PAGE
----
But the even bigger question is: why is it that researchers do not afford natural treatments the same respect they grant pharmaceutical drugs? Would any research that lumped all antibiotics together in a study of the effectiveness of antibiotics in treating MRSA get published in a peer reviewed journal? Obviously, never! Different antibiotics differ in their effectiveness from illness to illness. How can you, then, lump all strains of probiotics together in a meta analysis and arrive at a blanket statement concerning their effectiveness in terms of anything? You can’t. Different strains of probiotics are as different as different strains of antibiotics–far more different–and far more complex–in fact.

Probiotics and Infection Risk After Colorectal Cancer Surgery

Chinese patients who received probiotics both before and after colorectal cancer surgery experienced fewer infections after the operation, according to results of a study published online in December of 2012, in the American Journal of Clinical Nutrition.[fn] Zhi-Hua Liu, Mei-Jin Huang,  Xing-Wei Zhang, et al. “The effects of perioperative probiotic treatment on serum zonulin concentration and subsequent postoperative infectious complications after colorectal cancer surgery: a double-center and double-blind randomized clinical trial.” Am J Clin Nutr December 2012   ajcn.112.040949. [/fn] Patients receiving probiotics also experienced significant decreases in bacterial translocation and intestinal wall permeability.

Probiotics Affect Brain Activity

Perhaps the most interesting study, however, was just published in the June issue of Gastroenterology. It provides the first evidence in humans that probiotics in the diet can modulate brain activity.[fn] sten Tillisch, Jennifer Labus, , Lisa Kilpatrick, et al. “Consumption of Fermented Milk Product With Probiotic Modulates Brain Activity.” Gastroenterology Volume 144, Issue 7 , Pages 1394-1401.e4, June 2013. [/fn] Studies in animals have shown that changes in gut flora lead to changes in affective behaviors, so researchers wanted to determine whether similar results could be found in humans. The study, which was funded by Danone Research, used functional MRI to show that women who regularly consumed yogurt fortified with probiotics showed altered activity of brain regions that control central processing of emotion and sensation. Now, while it’s true that no one actually yet knows what the changes mean, the fact that they happen firmly establishes a gut-brain-axis in humans.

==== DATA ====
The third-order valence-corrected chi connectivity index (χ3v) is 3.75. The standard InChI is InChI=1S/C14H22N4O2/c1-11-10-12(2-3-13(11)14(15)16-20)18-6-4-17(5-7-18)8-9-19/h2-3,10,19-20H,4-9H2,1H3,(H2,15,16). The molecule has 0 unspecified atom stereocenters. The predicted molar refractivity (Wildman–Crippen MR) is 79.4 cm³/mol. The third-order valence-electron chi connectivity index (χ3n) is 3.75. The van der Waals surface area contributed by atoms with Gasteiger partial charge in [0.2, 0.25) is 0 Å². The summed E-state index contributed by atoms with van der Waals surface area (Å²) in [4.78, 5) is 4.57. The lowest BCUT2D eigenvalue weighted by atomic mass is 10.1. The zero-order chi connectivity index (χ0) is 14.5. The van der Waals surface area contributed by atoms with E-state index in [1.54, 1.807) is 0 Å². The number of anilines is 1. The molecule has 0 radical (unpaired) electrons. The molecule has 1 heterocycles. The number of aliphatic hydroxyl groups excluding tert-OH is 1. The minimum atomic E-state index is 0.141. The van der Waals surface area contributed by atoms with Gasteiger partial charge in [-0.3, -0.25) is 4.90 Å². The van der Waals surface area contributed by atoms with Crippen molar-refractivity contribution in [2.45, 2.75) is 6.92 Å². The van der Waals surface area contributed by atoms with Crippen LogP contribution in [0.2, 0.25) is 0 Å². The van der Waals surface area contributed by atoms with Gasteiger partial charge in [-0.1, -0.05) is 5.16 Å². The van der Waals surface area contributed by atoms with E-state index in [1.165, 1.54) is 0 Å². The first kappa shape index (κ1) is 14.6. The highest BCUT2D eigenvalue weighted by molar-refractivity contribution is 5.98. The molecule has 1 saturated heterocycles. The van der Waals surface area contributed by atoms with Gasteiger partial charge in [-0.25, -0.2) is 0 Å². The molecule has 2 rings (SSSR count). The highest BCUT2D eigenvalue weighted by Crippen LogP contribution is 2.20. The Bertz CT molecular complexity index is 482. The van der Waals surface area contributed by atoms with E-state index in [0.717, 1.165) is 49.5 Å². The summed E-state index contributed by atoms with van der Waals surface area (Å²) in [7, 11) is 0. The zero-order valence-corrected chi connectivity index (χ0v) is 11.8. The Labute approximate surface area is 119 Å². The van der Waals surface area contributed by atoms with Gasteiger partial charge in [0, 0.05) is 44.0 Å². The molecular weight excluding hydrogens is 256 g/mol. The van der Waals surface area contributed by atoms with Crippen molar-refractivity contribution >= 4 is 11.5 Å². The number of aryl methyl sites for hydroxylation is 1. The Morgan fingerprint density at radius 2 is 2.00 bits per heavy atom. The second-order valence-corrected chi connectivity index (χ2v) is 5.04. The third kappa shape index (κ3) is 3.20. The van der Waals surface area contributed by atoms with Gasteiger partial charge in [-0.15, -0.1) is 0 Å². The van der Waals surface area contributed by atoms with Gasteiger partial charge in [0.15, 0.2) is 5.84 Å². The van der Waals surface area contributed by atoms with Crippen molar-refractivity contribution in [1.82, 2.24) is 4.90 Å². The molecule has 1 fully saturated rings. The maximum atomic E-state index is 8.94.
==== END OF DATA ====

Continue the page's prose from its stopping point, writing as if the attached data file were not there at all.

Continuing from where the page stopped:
But this is hardly the first time that researchers have identified a possible relationship between our intestinal bacteria and our brains. There is an emerging concept of a gut bacteria–brain axis that suggests that it may be possible to treat complex central nervous system disorders by regulating intestinal bacteria…not, of course, naturally from the researchers POV, but medically.[fn] John F. Cryan,Timothy G. Dinan. “Mind-altering microorganisms: the impact of the gut microbiota on brain and behaviour.” Nature Reviews Neuroscience 13, 701-712 (October 2012).
[/fn] And in fact, medical researchers are now proposing that medically supervised supplementation with probiotics might provide a viable therapy for relieving anxiety and even depression. fn] Logan AC, Katzman M. “Major depressive disorder: probiotics may be an adjuvant therapy.” Med Hypotheses. 2005;64(3):533-8. [/fn]

And this may be just a hint of things to come.  Some studies suggest that probiotic supplementation may even improve memory.  For example, several recently published studies out of Iran support the idea that probiotics can help with better memory and the overall learning process. In one study, they gave probiotics to rats that are prone to diabetes and then tested their spatial memory as well as their ability to learn a maze. Those fed probiotics were better at both tasks.[fn] Davari S, Talaei SA, Alaei H, Salami M. “The effect of co-administration of lactobacillus probiotics and bifidobacterium on spatial memory and learning in diabetic rats.” Tehran University Medical Journal 2012;70(9) : 531-539. [/fn] In a second study published this year, they explored the mechanism of the gut-brain-axis that allows probiotics to influence memory and learning.[fn] Davari S, Talaei SA, Alaei H, Salami M. “Probiotics treatment improves diabetes-induced impairment of synaptic activity and cognitive function: behavioral and electrophysiological proofs for microbiome-gut-brain axis.” Neuroscience. 2013 Jun 14;240:287-96. doi: 10.1016/j.neuroscience.2013.02.055. [/fn] And a third study, published earlier this year, found that  whereas a Western diet negatively impacted mice in that it caused them to gain weight, impaired their spatial memory, and induced anxiety like behavior, the addition of probiotics to the diet prevented all these negative changes in the brain.[fn] Ohland CL, Kish L, Bell H, Thiesen A, et al. “Effects of Lactobacillus helveticus on murine behavior are dependent on diet and genotype and correlate with alterations in the gut microbiome.” Psychoneuroendocrinology. 2013 Apr 5. pii: S0306-4530(13)00046-2. [Epub ahead of print] [/fn]